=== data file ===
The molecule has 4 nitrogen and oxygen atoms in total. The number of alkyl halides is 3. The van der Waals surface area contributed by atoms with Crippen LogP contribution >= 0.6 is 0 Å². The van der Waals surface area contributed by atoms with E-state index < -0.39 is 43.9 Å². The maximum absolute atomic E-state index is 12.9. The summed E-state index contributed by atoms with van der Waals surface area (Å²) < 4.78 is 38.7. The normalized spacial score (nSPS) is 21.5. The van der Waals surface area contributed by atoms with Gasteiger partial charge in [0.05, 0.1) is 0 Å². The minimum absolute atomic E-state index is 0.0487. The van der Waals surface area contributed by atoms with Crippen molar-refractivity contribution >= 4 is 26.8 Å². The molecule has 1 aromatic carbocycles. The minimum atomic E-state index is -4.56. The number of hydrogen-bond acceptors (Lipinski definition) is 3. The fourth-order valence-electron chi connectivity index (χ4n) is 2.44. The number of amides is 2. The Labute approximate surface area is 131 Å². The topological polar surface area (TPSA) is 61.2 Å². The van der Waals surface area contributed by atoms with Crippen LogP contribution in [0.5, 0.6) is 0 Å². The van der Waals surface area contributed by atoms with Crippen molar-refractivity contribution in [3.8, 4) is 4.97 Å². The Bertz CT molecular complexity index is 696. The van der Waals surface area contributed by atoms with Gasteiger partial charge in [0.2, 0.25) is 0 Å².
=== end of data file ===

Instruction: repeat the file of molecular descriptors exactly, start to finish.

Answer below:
The molecule has 4 nitrogen and oxygen atoms in total. The number of alkyl halides is 3. The van der Waals surface area contributed by atoms with Crippen LogP contribution >= 0.6 is 0 Å². The van der Waals surface area contributed by atoms with E-state index < -0.39 is 43.9 Å². The maximum absolute atomic E-state index is 12.9. The summed E-state index contributed by atoms with van der Waals surface area (Å²) < 4.78 is 38.7. The normalized spacial score (nSPS) is 21.5. The van der Waals surface area contributed by atoms with Gasteiger partial charge in [0.05, 0.1) is 0 Å². The minimum absolute atomic E-state index is 0.0487. The van der Waals surface area contributed by atoms with Crippen molar-refractivity contribution >= 4 is 26.8 Å². The molecule has 1 aromatic carbocycles. The minimum atomic E-state index is -4.56. The number of hydrogen-bond acceptors (Lipinski definition) is 3. The fourth-order valence-electron chi connectivity index (χ4n) is 2.44. The number of amides is 2. The Labute approximate surface area is 131 Å². The topological polar surface area (TPSA) is 61.2 Å². The van der Waals surface area contributed by atoms with Crippen LogP contribution in [0.5, 0.6) is 0 Å². The van der Waals surface area contributed by atoms with Crippen molar-refractivity contribution in [3.8, 4) is 4.97 Å². The Bertz CT molecular complexity index is 696. The van der Waals surface area contributed by atoms with Gasteiger partial charge in [0.2, 0.25) is 0 Å².